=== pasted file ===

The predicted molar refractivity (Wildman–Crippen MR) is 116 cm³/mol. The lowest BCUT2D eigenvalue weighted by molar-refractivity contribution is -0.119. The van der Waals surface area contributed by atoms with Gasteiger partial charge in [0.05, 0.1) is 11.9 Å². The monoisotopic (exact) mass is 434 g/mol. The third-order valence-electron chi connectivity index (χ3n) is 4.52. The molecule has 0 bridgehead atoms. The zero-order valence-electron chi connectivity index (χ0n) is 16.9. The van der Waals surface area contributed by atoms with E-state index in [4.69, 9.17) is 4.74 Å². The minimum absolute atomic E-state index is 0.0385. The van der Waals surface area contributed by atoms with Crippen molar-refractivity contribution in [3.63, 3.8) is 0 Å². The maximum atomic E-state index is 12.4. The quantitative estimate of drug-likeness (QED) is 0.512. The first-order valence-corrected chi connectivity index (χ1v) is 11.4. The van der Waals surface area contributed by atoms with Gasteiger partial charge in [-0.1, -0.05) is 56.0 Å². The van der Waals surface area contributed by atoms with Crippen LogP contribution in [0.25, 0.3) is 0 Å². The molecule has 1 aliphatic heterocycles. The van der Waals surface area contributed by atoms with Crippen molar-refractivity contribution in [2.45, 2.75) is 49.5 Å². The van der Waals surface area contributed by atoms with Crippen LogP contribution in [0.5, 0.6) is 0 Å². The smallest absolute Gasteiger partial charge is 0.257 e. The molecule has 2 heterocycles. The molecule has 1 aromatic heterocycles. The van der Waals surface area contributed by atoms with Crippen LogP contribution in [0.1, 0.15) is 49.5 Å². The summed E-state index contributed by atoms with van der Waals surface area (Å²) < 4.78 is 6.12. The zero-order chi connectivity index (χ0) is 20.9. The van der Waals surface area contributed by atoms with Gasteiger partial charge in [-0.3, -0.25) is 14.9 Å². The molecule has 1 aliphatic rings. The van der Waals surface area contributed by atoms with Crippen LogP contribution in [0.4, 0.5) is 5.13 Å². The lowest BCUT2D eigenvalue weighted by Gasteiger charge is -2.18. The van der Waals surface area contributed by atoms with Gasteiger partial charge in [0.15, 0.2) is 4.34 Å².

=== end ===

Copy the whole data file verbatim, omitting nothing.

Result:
The predicted molar refractivity (Wildman–Crippen MR) is 116 cm³/mol. The lowest BCUT2D eigenvalue weighted by molar-refractivity contribution is -0.119. The van der Waals surface area contributed by atoms with Gasteiger partial charge in [0.05, 0.1) is 11.9 Å². The monoisotopic (exact) mass is 434 g/mol. The third-order valence-electron chi connectivity index (χ3n) is 4.52. The molecule has 0 bridgehead atoms. The zero-order valence-electron chi connectivity index (χ0n) is 16.9. The van der Waals surface area contributed by atoms with E-state index in [4.69, 9.17) is 4.74 Å². The minimum absolute atomic E-state index is 0.0385. The van der Waals surface area contributed by atoms with Crippen molar-refractivity contribution in [3.63, 3.8) is 0 Å². The maximum atomic E-state index is 12.4. The quantitative estimate of drug-likeness (QED) is 0.512. The first-order valence-corrected chi connectivity index (χ1v) is 11.4. The van der Waals surface area contributed by atoms with Gasteiger partial charge in [-0.1, -0.05) is 56.0 Å². The van der Waals surface area contributed by atoms with Crippen LogP contribution in [0.25, 0.3) is 0 Å². The molecule has 1 aliphatic heterocycles. The van der Waals surface area contributed by atoms with Crippen molar-refractivity contribution in [2.45, 2.75) is 49.5 Å². The van der Waals surface area contributed by atoms with Crippen LogP contribution in [0.5, 0.6) is 0 Å². The smallest absolute Gasteiger partial charge is 0.257 e. The molecule has 2 heterocycles. The molecule has 1 aromatic heterocycles. The van der Waals surface area contributed by atoms with Crippen LogP contribution in [0.1, 0.15) is 49.5 Å². The summed E-state index contributed by atoms with van der Waals surface area (Å²) < 4.78 is 6.12. The zero-order chi connectivity index (χ0) is 20.9. The van der Waals surface area contributed by atoms with Gasteiger partial charge in [-0.3, -0.25) is 14.9 Å². The molecule has 1 aliphatic rings. The van der Waals surface area contributed by atoms with Crippen LogP contribution in [0.4, 0.5) is 5.13 Å². The lowest BCUT2D eigenvalue weighted by Gasteiger charge is -2.18. The van der Waals surface area contributed by atoms with Gasteiger partial charge in [0.15, 0.2) is 4.34 Å².